The Kinks Are The Village Green Preservation Society 50th Anniversary Edition Released in October

50th Anniversary Multi-Format Releases: Super Deluxe Box Set, 1CD, 2CD Deluxe, LP, Digital, MFiT & HD

By Harvey Kubernik c 2018

The Kinks have just released a 50th anniversary special edition of one of the greatest rock albums of all time The Kinks Are The Village

Courtesy Of BMG Music

Green Preservation Society on BMG.

This essential album by one of the world’s best ever bands is defined by the extraordinary catalogue of Ray Davies’ songs, driven by brother Dave Davies’ power pop guitar and became the foundation of generations of British guitar pop. The Kinks Are The Village Green Preservation Society cemented Ray Davies reputation as one of Britain’s finest songwriters of his and any generation.

“I think The Village Green Preservation Society is about the ending of a time personally for me in my life,” says Ray.

“In my imaginary village. It’s the end of our innocence, our youth. Some people are quite old but in the Village Green, you’re never allowed to grow up. I feel the project itself as part of a life cycle.”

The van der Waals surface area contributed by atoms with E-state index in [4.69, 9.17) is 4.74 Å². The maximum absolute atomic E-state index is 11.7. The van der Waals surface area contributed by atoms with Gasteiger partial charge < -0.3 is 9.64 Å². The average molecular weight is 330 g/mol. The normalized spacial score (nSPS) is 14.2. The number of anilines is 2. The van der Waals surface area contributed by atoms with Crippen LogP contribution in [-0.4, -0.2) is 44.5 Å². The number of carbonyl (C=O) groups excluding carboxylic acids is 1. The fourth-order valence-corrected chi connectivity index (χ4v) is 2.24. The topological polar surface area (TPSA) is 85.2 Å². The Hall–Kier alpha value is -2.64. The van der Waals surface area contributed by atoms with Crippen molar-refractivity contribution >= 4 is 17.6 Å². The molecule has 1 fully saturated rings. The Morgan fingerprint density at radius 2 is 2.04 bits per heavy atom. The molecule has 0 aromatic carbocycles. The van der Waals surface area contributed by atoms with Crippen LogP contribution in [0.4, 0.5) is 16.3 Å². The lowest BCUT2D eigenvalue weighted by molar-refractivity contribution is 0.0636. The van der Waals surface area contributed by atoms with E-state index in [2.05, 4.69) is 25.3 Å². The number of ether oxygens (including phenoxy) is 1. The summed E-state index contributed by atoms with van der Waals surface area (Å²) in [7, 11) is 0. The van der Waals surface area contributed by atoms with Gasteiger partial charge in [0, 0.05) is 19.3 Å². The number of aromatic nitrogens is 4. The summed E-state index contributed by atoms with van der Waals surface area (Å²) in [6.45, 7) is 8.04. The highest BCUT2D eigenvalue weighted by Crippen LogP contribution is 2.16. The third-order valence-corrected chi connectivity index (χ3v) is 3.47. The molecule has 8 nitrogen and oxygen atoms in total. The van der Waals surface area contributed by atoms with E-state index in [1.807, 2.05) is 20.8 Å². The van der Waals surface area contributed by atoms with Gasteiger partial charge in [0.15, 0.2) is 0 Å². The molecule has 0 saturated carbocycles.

Somewhat overlooked upon its release in November 1968, The Kinks Are The Village Green Preservation Society is now regarded as one of the best albums ever recorded.

Created in difficult circumstances by a band on the verge of disintegration and who refused to follow fashion, it is an album of timeless, perfectly crafted songs about growing up and growing old, and the decline of national culture and traditional ways. Enduring and unsurpassed, with its wit, sadness, quiet anger, regret and charm, it is generally considered the high point of The Kinks’ outstanding career and Ray Davies’ masterpiece.

Included in this anniversary edition are many previously unreleased tracks and versions, including the previously unreleased track ‘Time Song.’ Despite never been included on a release, Time Song’ was performed by The Kinks at the Theatre Royal, Drury Lane in January 1973, celebrating Britain’s entry into the Common Market.

“When we played a concert at Drury Lane in ’73 to ‘celebrate’ us about to join what was called The Common Market, I decided to use the song as a warning that time was running out for the old British Empire,” offered Ray.

“This song was recorded a few weeks later but never made the final cut on the Preservation Act I album. Oddly enough, the song seems quite poignant and appropriate to release at this time in British history, and like Europe itself the track is a rough mix which still has to be finessed.”

Ray mixed the track earlier this year and it is included on the new VGPS deluxe box set and deluxe 2CD.